Mediterranean Gardens

Mediterranean gardens are all the rage and it’s a trend that’s likely to grow in popularity as we seek to capture the summery, hedonistic atmosphere of Spain, Italy, southern France or Greece in our backyards.

For many of us, the Mediterranean lifestyle has a laid back image, which is an irresistible antidote to the hectic pace of modern life. For others, the Mediterranean style is an appealing design trend, characterised by bright colours and contrasting earthy hues.

The typical Mediterranean climate has wet winters and dry summers – so it is important that you choose plants that work well in these conditions. And providing you work to a good design, this type of garden can be relatively low maintenance.

Think of Mediterranean gardens, and your mind probably conjures images of blue skies, sunbaked courtyards, and long, lazy lunches under vine-covered pergolas. In every good Mediterranean garden design the key ingredients are light, warmth, simplicity and relaxation.
The Essential Ingredients
The features of a Mediterranean garden can be diverse, but the one thing they don’t include is modern components (such as modern sculpture/furniture).
  • The main hard landscape materials are:
    • Stone, concrete and ceramics – these durable, earthy materials are used in abundance.
    • Timber is also occasionally used (usually for constructing pergolas and sturdy outdoor tables and benches).
    • Metal is rarely used – generally restricted to decorative cast iron lacework.
    • The only use of plastics is likely to be lightweight pots in ceramic colours.
  • The predominant colours have a sun bleached look:
    • White, or earthy shades such as terracotta and sandstone are popular.
    • Splashes of bright colours such as brilliant blues are used for contrast. (This also reminds the viewer of the brilliant blue of the Mediterranean Sea.)
  • Typically these gardens don’t have lawns (or only small patches of lawn). Lawns need lots of water in summer, which is the driest time of year in most Mediterranean climates. Instead ground surfaces are paved or covered with gravel.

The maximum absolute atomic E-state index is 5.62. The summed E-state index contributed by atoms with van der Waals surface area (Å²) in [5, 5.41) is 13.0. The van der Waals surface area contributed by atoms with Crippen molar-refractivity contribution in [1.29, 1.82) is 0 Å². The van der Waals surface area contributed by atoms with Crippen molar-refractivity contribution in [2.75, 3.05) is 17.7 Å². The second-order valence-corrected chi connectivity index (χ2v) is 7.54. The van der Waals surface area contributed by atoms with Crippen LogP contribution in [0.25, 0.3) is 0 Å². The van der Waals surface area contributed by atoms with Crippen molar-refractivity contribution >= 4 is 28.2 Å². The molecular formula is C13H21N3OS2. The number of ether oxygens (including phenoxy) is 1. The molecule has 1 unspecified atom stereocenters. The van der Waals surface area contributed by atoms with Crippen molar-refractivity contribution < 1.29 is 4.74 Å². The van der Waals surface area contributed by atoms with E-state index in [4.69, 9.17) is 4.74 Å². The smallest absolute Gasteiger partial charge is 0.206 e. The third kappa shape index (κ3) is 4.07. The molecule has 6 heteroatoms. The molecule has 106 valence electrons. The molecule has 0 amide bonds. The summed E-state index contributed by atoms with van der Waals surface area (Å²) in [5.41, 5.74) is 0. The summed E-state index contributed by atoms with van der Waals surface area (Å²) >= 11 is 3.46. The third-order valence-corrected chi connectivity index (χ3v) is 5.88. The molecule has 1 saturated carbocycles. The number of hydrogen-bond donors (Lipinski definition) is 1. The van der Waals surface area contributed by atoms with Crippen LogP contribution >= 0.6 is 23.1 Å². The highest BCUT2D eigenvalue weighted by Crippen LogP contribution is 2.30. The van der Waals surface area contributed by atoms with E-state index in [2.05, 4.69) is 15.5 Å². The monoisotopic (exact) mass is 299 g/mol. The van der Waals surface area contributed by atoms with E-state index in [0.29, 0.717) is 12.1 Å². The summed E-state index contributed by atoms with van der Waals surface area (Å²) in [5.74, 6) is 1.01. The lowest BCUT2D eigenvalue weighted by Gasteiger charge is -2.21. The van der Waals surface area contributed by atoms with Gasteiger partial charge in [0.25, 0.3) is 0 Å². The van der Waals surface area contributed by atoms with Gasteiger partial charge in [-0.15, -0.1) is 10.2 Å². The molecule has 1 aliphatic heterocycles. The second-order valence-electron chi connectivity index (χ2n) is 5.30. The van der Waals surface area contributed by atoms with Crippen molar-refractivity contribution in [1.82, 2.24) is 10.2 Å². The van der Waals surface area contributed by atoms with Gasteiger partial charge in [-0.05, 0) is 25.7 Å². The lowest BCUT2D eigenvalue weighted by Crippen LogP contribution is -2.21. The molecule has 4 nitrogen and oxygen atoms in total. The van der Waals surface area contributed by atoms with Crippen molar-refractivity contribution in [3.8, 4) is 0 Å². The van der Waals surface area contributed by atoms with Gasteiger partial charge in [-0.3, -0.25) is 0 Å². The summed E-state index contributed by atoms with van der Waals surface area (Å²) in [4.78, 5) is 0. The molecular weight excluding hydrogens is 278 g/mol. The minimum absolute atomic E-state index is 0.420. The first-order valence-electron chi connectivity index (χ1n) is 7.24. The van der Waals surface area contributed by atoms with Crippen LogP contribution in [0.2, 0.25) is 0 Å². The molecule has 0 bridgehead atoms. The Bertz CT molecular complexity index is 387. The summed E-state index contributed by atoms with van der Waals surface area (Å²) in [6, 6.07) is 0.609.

• Walled gardens and courtyards are popular. They create warm, sheltered and intimate spaces for relaxing and entertaining.
  • Overhead shade is a necessity – usually provided by pergolas and verandahs.
  • Outdoor furniture is essential for relaxing – for a rustic look use long timber tables and benches; in more formal settings, metal furniture may be preferred.
  • Water features are usually simple, often used for their cooling effect – swimming pools, fountains or ponds rather than watercourses or cascades.
  • Terracing is used on larger, sloping blocks.
  • Garden ornaments are either traditional and/or rustic. Examples include olive jars and traditional statues
  • Plants tend to be secondary to the hard landscaping. They are hardy and drought tolerant, often with silver-grey foliage typical of drier climates. Many occur naturally in the Mediterranean, or have been grown in the area for thousands of years, eg.
    • Lavender
    • Olive
    • Roses
    • Rosemary
    • Pencil Pines.
  • Container plants are popular, including window boxes with geraniums and large tubs or barrels planted with citrus or olives.
  • Topiary and other pruning techniques can add to the formal elements of a Mediterranean garden.
  • Splashes of bold colour are sometimes used – but not always. The preferred uses of bold colour are colourful tiles or bright painted walls, mosaics and tromp l’oeil – these should not be excessive.
Plants for Mediterranean gardens

Plant Foliage features Flower Features
Olives Deep green and silvery beneath Insignificant but followed with olive berries
Citrus Lush glossy leaves Small scented white blossoms
Lavender Silvery green & scented Scented blue spikes
Gazanias Low growing lobed green leaves Starry bright orange and yellow flowers
Rosemary Deep green dense scented foliage Small bluish flowers
Roses Divided glossy green leaves Variable coloured blooms in clusters or singular
Geraniums Rounded or lobed smooth or furry leaves Blooms borne above the plant in various colours
Cistus Silvery green leaves Bright single rose-like flowers in various colours
Grapes Climber with large lobed deciduous leaves Insignificant flowers followed by edible berries either black or green
Bay tree Firm green leaves on erect bush Insignificant flowers
Lilac Large lobed deciduous leaves Mauve, lilac or white upright clusters
Cypress Small dense blue-grey to green needles Insignificant flowers followed by cones
Pomegranates Small green glossy leaves Beautiful red flowers followed by red/orange rounded fruit
Oleanders Dull green elongated leaves with white sap Flowers borne over many months in warmer districts in various colours.

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